"One is not born a genius, one becomes a genius" (Simone de Beauvoir). And as a parent making as much as possible that learning is fun for our daughter, we had made an accidental genius.
Our daughter… she is just 5 years old. She reads level 3 books; book of human anatomy; newspapers, magazines, and other word she sees be it in public or a warning message in a product, even a bible. Reading stirs her curiosity.
She also counts 1 to 100 in ones, fives, tens and elevens.
Now let’s talk about numbers. Before she went to kindergarten, we played numbers by counting 1 to 100 with our morning walks, counting our paces. We counted more than 100 until she complains she is tired, and then we stop. Learning is not fun when she is tired. So we play some other silly games.
Just recently, attending in a charter school with accelerated curriculum, they were tasked to count by 5 for up to 100. This is where we began to have creative fun with it. In 3 days, she has mastered counting by five to 100. One of the very helping tools is this: counting by 5 in a colorful hand-traced paper cuts. Those were her hands in the picture, cut into different colors using patterned papers and some cut outs from magazines. And how surprisingly they also look beautiful on the wall. Just make sure you are using the magic tape so it won’t leave a nasty mark on your wall.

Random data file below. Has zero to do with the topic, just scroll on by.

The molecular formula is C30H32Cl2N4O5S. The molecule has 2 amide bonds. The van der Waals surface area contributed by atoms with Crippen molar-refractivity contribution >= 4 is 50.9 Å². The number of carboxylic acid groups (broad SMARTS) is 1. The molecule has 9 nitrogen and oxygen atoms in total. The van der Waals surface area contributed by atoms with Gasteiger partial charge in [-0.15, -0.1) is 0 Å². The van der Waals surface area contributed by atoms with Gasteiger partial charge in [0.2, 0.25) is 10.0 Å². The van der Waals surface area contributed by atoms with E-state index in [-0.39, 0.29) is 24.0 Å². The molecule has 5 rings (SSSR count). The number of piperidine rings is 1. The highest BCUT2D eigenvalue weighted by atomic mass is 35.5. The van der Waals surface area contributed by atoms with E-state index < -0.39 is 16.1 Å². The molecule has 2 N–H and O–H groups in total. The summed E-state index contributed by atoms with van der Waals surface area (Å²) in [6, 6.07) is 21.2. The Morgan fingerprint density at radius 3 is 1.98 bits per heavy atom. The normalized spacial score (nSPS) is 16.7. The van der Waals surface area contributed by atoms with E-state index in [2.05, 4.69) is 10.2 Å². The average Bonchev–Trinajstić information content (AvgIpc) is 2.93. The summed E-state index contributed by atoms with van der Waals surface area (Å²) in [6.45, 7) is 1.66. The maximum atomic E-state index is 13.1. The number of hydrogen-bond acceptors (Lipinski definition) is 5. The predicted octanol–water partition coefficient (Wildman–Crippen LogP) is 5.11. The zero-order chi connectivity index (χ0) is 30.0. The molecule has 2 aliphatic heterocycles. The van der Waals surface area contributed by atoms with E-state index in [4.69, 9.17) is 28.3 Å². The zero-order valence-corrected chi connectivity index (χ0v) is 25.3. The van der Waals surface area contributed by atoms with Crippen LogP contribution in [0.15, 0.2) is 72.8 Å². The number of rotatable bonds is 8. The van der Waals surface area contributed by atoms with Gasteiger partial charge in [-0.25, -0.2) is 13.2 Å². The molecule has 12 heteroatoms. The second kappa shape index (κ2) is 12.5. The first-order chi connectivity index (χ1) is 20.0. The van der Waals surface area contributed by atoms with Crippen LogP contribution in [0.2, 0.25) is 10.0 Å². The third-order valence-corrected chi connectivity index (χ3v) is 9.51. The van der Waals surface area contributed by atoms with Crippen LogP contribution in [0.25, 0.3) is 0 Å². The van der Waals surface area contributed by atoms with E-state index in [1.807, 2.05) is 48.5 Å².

To make this, get a variety of patterned paper sheets or beautiful pages of a magazine. Trace your child’s hands on a piece of bond paper, and then cut its shape. This is your hand pattern.
Place the hand pattern over one or two patterned papers or magazines, then cut to the shape of the hand/pattern. Make 20 of these.
Get a magic tape and cut about 3 inches long. Roll it with sticky side out and paste together the other ends, thereby forming a ring. Stick the other side of the ring to the back or wrong side of the patterned paper/magazine, then let your child stick them to the wall.
Let her/him start counting by five. The number of fingers will help him/her figure out the next number of a series of skip counting.
My daughter was surprised that in a very short period of time, she counted 100 fingers!
This project is perfect for your classroom too!